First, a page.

REGINA MARIE LEE Today Online 27 Jun 16;
SINGAPORE — In a bid to tackle transboundary haze at its source, several companies, including Unilever and Danone, have joined forces to advocate the use of certified sustainable palm oil (CSPO).
The Singapore Alliance for Sustainable Palm Oil, launched on Monday (June 27), is hoping other companies will join in to make the use of CSPO the norm, through raising awareness of the link between haze and unsustainable palm oil, and sharing information on how to source sustainably.
For example, IKEA, which already sources CSPO for all home furnishing products such as candles and for in-house food production, wants to get its 40 suppliers in Singapore for food-related products to switch to using CSPO by the end of the year. It will help by absorbing half the cost of the switch, and encouraging suppliers to be more informed, such as by joining the alliance.
CSPO comes from plantations that minimise the use of slash-and-burn practices, which contribute to regional haze. It is certified by the Roundtable on Sustainable Palm Oil, a non-profit that works with third parties to audit plantations for sustainable oil production, inspecting facilities every year, said chief executive Darrel Webber. The alliance was founded after the public outcry over the prolonged haze pollution last year, by Unilever, Ayam Brand, Danone, IKEA and Wildlife Reserves Singapore, led by the World Wildlife Fund Singapore.
Danone and Ayam Brand use only CSPO. Unilever, which uses about 3 per cent of the world palm oil production, aims to use only physically certified sustainable palm oil by 2019.
According to IKEA, CSPO costs six per cent more than the oil it previously used. Mr Christian Uhlig, head of food at IKEA for Singapore, Malaysia and Thailand said suppliers become open to making the change when they learn about the link between the haze and unsustainable palm oil.
Ayam Brand group marketing director Herve Simon said his firm hopes to encourage companies that may not be major consumers of palm oil to join the alliance.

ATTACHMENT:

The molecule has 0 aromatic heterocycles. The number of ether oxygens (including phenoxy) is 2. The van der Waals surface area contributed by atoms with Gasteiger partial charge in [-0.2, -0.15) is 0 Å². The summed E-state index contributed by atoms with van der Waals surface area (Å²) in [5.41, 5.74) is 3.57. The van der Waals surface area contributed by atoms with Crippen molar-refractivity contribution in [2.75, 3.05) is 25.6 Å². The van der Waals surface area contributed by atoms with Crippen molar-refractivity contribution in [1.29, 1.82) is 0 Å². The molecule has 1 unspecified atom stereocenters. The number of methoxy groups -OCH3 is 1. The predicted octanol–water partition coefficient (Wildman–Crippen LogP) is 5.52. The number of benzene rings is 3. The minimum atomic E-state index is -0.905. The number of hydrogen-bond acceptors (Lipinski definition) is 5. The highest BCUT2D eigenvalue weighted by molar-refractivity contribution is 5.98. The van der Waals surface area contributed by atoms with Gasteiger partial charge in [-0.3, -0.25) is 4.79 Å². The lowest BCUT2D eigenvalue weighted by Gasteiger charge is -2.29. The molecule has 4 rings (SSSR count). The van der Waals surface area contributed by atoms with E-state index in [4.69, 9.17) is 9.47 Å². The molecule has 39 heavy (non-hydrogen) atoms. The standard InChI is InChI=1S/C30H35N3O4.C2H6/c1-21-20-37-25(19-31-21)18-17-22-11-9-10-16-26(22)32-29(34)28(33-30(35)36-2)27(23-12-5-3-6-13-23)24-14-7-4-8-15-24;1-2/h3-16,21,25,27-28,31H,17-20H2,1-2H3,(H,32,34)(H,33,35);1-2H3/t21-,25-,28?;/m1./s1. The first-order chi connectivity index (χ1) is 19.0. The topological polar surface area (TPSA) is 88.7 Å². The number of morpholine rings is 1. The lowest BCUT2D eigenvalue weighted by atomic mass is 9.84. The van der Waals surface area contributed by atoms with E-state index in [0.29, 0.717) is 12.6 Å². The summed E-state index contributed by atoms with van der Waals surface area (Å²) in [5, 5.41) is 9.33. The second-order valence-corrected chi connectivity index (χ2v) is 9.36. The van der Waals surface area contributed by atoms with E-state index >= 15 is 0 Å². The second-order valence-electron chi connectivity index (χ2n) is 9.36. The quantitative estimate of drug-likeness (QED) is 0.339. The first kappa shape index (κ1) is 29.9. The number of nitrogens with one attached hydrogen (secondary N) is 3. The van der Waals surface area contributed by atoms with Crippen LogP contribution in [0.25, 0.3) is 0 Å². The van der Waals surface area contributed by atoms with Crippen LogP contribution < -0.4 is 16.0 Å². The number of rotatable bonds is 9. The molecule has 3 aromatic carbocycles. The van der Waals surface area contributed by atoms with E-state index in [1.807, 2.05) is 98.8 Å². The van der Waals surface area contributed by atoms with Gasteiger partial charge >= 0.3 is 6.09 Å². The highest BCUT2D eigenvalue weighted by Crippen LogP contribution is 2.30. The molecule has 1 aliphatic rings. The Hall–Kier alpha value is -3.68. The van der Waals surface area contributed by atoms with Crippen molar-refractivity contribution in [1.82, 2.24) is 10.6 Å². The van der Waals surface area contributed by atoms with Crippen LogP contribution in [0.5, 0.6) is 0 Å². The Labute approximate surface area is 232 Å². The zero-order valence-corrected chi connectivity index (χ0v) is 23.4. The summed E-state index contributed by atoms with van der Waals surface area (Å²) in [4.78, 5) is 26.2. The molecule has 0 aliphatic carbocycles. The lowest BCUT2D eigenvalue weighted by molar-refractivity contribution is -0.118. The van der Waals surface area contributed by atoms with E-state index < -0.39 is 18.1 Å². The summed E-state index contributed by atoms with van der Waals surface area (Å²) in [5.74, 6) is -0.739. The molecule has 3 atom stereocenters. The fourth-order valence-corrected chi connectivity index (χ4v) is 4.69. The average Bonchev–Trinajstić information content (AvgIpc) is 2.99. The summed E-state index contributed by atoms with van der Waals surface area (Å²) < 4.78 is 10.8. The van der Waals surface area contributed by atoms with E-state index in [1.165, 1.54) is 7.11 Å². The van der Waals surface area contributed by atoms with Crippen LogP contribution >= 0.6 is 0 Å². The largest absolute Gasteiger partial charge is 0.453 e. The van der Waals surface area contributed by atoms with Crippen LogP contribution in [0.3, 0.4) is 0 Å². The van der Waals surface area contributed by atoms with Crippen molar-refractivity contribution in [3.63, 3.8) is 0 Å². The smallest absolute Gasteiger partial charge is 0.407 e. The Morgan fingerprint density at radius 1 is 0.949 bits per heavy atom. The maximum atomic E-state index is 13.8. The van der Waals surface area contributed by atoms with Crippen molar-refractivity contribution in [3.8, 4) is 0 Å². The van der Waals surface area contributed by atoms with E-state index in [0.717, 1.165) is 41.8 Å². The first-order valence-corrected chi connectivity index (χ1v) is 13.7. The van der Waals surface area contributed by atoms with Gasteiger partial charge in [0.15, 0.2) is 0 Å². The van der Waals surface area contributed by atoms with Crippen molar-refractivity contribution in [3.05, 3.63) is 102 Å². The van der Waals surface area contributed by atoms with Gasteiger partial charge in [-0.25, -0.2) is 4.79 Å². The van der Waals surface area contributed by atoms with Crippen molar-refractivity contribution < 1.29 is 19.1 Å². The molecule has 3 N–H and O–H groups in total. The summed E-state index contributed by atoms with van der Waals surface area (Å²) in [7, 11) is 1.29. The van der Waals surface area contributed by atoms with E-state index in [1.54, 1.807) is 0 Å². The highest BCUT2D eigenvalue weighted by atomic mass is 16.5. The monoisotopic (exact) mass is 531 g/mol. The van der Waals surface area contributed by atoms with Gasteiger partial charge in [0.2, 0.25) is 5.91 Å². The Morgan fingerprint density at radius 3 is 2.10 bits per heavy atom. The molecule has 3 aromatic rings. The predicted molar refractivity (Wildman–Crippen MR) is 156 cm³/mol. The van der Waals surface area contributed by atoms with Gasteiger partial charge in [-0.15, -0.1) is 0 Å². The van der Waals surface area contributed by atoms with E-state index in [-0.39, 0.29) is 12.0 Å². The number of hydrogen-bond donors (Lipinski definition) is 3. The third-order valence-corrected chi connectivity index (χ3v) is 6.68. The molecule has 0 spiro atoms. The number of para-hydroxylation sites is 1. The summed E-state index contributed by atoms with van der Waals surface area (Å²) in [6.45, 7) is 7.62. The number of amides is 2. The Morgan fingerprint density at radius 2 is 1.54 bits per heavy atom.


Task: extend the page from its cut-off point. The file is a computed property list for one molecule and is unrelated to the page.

The company was at first hesitant to make the shift to CSPO, because it felt it used a negligible amount of palm oil in its production. But it later found out that 90 per cent of palm oil orders are small orders. “Everybody has to do his part,” said Mr Simon.
The alliance hopes to have eight to 10 members by the end of the year.
Companies form alliance to tackle haze, deforestation
Chan Luo Er, Channel NewsAsia 27 Jun 16;
SINGAPORE: Ahead of the haze season, five companies have banded together to encourage more companies to switch to sustainably produced palm oil.
Named the Singapore Alliance on Sustainable Palm Oil, the group said in a panel discussion on Monday (Jun 27) that it hopes their efforts will reduce the slash-and-burn practices used in the production of palm oil, which results in haze pollution.
Certified sustainable palm oil (CSPO) is palm oil grown on a plantation that does not cause harm to the environment or society. Issued by non-profit organisation Roundtable on Sustainable Palm Oil, the certification assures consumers, mostly through labels on products, that the standard of production is sustainable.
The five companies in the alliance, Unilever, Ayam Brand, Danone, IKEA, and Wildlife Reserves Singapore, have already been certified or are in the process of doing so.
The alliance is supported by World Wide Fund for Nature (WWF) Singapore, which will be actively recruiting more companies to join them in this effort.
“The Alliance sends a clear signal to consumers about which companies are committed to sustainability and which are not,” said CEO of World Wide Fund for Nature (WWF) Singapore Elaine Tan. “This is a timely opportunity for NGOs and businesses to work together towards transforming the palm oil industry.”